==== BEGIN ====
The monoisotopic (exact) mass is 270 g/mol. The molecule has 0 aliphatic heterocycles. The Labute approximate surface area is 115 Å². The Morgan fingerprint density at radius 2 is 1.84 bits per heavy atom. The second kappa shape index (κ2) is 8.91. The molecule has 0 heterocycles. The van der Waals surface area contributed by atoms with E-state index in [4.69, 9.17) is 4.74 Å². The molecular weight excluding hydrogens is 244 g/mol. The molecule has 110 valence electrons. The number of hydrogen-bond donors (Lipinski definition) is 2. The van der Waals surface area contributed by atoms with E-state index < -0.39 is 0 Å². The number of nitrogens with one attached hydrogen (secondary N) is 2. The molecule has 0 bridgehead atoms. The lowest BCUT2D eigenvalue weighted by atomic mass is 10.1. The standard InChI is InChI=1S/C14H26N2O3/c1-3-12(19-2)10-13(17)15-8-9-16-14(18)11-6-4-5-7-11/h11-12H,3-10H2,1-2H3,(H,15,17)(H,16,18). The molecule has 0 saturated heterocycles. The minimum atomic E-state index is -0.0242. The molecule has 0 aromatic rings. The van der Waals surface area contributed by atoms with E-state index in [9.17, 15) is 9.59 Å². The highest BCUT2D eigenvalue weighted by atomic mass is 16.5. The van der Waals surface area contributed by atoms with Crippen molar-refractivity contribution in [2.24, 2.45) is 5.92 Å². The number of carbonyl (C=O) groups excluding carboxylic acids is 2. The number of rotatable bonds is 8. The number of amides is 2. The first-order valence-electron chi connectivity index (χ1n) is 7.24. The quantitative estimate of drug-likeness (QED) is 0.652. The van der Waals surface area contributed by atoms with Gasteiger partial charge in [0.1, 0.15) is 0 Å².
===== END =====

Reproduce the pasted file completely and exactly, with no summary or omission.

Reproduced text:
The monoisotopic (exact) mass is 270 g/mol. The molecule has 0 aliphatic heterocycles. The Labute approximate surface area is 115 Å². The Morgan fingerprint density at radius 2 is 1.84 bits per heavy atom. The second kappa shape index (κ2) is 8.91. The molecule has 0 heterocycles. The van der Waals surface area contributed by atoms with E-state index in [4.69, 9.17) is 4.74 Å². The molecular weight excluding hydrogens is 244 g/mol. The molecule has 110 valence electrons. The number of hydrogen-bond donors (Lipinski definition) is 2. The van der Waals surface area contributed by atoms with E-state index < -0.39 is 0 Å². The number of nitrogens with one attached hydrogen (secondary N) is 2. The molecule has 0 bridgehead atoms. The lowest BCUT2D eigenvalue weighted by atomic mass is 10.1. The standard InChI is InChI=1S/C14H26N2O3/c1-3-12(19-2)10-13(17)15-8-9-16-14(18)11-6-4-5-7-11/h11-12H,3-10H2,1-2H3,(H,15,17)(H,16,18). The molecule has 0 saturated heterocycles. The minimum atomic E-state index is -0.0242. The molecule has 0 aromatic rings. The van der Waals surface area contributed by atoms with E-state index in [9.17, 15) is 9.59 Å². The highest BCUT2D eigenvalue weighted by atomic mass is 16.5. The van der Waals surface area contributed by atoms with Crippen molar-refractivity contribution in [2.24, 2.45) is 5.92 Å². The number of carbonyl (C=O) groups excluding carboxylic acids is 2. The number of rotatable bonds is 8. The number of amides is 2. The first-order valence-electron chi connectivity index (χ1n) is 7.24. The quantitative estimate of drug-likeness (QED) is 0.652. The van der Waals surface area contributed by atoms with Gasteiger partial charge in [0.1, 0.15) is 0 Å².